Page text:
Scientists Have Been Successful In Growing A Beating Heart In The Labs – Another Progress In Medicine Is On Its Way
Organ transplants are no doubt one of the hardest surgeries that doctors have to perform. What makes this entire process even more complicated is that not many donors are found and very often there is a huge risk that the immune system will reject the organ. This is extremely risky as it can lead to a massive immune reaction against the foreign organ. Among the most risky transplants is the heart transplant.
The growth of the heart
Researchers have been involved in various researches to help overcome the problem of organ shortages and recently a team of scientists at the Massachusetts General Hospital and Harvard Medical School came up with an interesting solution. They used adult skin cells to regenerate a completely functional human heart tissue! This is according to the study that was published in the journal, Circulation research. The scientists wish to grow a completely ‘new’ heart from the patient’s tissue but they haven’t yet reached such advanced levels.
Why is this? Well it’s pretty simple, really. Organs have very complex structures and to completely copy the entire thing is very difficult. It’s easier to grow a tissue in a lab by using scaffolding on which cells can grow. The scientists initially used a technique that involved a detergent solution to get cells from the donor organ that could set the immune system off. Initially the study was done on mouse hearts but the most recent research was done on human hearts. 73 donor hearts were used in the study. Researchers used adult skin cells and used a messenger RNA technique to convert these cells into pluripotent stem cells. These cells formed the basis of two types of cardiac cells.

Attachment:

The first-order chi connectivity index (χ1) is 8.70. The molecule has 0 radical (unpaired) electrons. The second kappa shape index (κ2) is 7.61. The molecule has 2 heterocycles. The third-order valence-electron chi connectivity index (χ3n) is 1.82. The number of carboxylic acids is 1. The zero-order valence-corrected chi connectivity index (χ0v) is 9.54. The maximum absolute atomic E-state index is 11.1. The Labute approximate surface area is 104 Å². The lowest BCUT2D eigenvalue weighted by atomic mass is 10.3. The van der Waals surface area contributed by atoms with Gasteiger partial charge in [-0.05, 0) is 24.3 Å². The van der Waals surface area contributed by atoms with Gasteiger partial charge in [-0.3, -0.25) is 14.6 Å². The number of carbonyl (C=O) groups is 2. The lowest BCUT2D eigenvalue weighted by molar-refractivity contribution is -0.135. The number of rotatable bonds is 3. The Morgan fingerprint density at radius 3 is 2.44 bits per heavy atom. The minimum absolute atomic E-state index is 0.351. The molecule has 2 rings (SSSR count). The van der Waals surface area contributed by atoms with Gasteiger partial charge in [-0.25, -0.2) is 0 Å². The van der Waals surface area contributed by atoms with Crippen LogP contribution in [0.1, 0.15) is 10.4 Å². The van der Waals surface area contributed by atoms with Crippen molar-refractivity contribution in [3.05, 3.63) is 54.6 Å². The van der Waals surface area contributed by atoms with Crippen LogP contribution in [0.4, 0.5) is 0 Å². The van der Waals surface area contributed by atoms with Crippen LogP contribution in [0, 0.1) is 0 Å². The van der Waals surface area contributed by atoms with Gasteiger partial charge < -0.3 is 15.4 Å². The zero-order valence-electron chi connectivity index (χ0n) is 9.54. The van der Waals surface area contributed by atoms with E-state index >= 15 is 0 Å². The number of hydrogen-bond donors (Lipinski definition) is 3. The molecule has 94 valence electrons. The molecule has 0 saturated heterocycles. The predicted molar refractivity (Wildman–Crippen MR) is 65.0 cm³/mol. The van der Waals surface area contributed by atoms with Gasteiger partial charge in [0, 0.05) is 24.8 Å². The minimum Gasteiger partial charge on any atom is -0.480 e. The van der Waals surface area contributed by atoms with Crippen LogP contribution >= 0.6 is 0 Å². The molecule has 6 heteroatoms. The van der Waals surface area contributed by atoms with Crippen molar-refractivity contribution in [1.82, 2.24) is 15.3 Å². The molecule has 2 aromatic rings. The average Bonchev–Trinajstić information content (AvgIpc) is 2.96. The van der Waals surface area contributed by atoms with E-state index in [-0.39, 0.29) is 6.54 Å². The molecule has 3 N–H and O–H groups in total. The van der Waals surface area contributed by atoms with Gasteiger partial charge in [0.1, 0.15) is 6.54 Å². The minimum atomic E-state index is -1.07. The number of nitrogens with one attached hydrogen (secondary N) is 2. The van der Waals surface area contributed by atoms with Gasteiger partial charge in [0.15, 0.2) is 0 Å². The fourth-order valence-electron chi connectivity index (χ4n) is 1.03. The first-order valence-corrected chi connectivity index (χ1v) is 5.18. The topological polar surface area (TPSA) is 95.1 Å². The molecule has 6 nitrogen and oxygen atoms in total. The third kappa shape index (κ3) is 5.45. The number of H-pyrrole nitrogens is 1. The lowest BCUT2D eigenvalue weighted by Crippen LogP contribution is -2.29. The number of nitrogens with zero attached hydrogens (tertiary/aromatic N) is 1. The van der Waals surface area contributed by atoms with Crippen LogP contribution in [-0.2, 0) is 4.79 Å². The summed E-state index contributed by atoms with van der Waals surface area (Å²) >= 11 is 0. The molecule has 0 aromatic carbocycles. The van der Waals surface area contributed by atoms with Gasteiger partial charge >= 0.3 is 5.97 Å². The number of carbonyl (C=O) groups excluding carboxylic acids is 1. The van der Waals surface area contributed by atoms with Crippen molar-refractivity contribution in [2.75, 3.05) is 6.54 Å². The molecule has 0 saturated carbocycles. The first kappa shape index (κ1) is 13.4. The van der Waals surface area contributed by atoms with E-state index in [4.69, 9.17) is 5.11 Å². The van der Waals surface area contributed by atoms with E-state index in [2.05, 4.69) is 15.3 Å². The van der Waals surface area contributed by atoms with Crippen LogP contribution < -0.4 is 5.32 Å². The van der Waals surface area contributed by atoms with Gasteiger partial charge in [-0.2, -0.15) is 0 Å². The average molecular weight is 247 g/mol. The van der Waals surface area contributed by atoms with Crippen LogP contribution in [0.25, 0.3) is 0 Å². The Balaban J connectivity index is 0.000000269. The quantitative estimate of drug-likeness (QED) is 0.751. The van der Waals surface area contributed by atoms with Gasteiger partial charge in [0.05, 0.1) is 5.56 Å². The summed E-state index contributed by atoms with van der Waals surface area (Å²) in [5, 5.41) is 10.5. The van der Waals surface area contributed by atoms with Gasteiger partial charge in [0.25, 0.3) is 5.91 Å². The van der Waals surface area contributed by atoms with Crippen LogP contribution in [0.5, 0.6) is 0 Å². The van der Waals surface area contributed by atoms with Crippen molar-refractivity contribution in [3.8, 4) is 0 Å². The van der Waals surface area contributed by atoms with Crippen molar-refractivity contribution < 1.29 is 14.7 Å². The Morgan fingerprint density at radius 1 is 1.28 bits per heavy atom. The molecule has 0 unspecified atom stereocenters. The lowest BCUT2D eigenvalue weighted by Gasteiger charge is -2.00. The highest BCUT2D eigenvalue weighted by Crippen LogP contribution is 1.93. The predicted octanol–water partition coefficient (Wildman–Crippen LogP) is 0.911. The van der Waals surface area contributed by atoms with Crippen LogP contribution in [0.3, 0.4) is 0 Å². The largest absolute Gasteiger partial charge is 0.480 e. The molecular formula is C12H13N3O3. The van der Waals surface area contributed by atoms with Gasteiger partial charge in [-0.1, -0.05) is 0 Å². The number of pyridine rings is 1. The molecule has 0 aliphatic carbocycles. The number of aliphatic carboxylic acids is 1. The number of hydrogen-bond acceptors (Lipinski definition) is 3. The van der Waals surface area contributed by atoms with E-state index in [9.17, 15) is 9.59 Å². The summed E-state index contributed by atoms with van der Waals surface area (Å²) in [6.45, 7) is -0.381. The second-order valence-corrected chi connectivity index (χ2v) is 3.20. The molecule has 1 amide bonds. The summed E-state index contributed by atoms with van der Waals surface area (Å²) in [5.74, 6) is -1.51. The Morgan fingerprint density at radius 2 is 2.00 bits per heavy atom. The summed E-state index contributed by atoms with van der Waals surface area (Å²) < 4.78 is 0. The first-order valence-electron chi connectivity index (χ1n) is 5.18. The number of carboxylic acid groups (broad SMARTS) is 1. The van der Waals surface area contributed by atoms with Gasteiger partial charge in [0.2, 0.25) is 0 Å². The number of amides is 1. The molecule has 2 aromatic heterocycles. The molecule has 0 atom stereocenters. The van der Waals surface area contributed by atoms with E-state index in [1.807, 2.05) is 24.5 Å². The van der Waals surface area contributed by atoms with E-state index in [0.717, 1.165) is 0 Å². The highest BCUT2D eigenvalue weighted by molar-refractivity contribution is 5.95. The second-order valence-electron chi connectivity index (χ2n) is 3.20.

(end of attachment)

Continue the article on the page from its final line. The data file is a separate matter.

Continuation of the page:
An electric shock and we're all set
Once the matrix had been set up and ensured that it would be able to provide a strong foundation to the new cells, the newly formed cardiac cells were put into the matrix. For about two weeks the hearts were infused with a nutrient solution and were exposed to varying conditions that a heart may experience during its lifetime. Once these two weeks were over, it was observed that the tissue was well formed and looked very similar to the natural human heart. Once this synthetic heart received an electric shock, they started beating like the natural heart does.
You may be surprised but this isn’t the first time that scientists have tried growing a heart in labs but this is the closest that science has ever been in growing a heart. According to the researchers, they still have a long way to go. According to one of the researchers they plan on improving the base cells as a real heart requires billions of them. They still have to figure out how to mature cells more quickly and providing a more life like ‘experience’ to the synthetic heart while it is being tested. Researchers are however, very hopeful that they will soon be able to produce real, customized hearts for patients in need in the future.
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